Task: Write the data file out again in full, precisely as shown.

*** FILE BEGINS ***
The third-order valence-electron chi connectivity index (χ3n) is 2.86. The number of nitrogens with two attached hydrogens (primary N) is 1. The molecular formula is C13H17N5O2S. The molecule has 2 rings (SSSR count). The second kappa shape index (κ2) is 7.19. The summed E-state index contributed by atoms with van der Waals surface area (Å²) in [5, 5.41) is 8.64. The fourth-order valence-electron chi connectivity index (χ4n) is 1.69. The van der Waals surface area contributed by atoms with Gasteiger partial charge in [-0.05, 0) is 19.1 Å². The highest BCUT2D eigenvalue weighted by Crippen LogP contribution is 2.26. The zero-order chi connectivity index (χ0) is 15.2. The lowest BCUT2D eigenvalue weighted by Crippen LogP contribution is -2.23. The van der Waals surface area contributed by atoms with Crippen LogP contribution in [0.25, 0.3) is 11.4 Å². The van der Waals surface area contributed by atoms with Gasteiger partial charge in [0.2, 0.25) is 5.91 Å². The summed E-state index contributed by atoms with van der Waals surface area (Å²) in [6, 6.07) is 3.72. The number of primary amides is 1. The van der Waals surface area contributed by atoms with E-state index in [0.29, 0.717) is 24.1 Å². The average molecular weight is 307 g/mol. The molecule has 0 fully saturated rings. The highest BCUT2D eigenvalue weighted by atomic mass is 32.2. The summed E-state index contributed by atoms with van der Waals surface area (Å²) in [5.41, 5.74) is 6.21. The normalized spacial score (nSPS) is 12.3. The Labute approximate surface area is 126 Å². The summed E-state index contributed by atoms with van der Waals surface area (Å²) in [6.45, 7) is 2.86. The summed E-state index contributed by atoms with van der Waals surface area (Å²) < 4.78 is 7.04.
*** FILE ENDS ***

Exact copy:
The third-order valence-electron chi connectivity index (χ3n) is 2.86. The number of nitrogens with two attached hydrogens (primary N) is 1. The molecular formula is C13H17N5O2S. The molecule has 2 rings (SSSR count). The second kappa shape index (κ2) is 7.19. The summed E-state index contributed by atoms with van der Waals surface area (Å²) in [5, 5.41) is 8.64. The fourth-order valence-electron chi connectivity index (χ4n) is 1.69. The van der Waals surface area contributed by atoms with Gasteiger partial charge in [-0.05, 0) is 19.1 Å². The highest BCUT2D eigenvalue weighted by Crippen LogP contribution is 2.26. The zero-order chi connectivity index (χ0) is 15.2. The lowest BCUT2D eigenvalue weighted by Crippen LogP contribution is -2.23. The van der Waals surface area contributed by atoms with Crippen LogP contribution in [0.25, 0.3) is 11.4 Å². The van der Waals surface area contributed by atoms with Gasteiger partial charge in [0.2, 0.25) is 5.91 Å². The summed E-state index contributed by atoms with van der Waals surface area (Å²) in [6, 6.07) is 3.72. The number of primary amides is 1. The van der Waals surface area contributed by atoms with E-state index in [0.29, 0.717) is 24.1 Å². The average molecular weight is 307 g/mol. The molecule has 0 fully saturated rings. The highest BCUT2D eigenvalue weighted by atomic mass is 32.2. The summed E-state index contributed by atoms with van der Waals surface area (Å²) in [5.41, 5.74) is 6.21. The normalized spacial score (nSPS) is 12.3. The Labute approximate surface area is 126 Å². The summed E-state index contributed by atoms with van der Waals surface area (Å²) in [6.45, 7) is 2.86. The summed E-state index contributed by atoms with van der Waals surface area (Å²) < 4.78 is 7.04.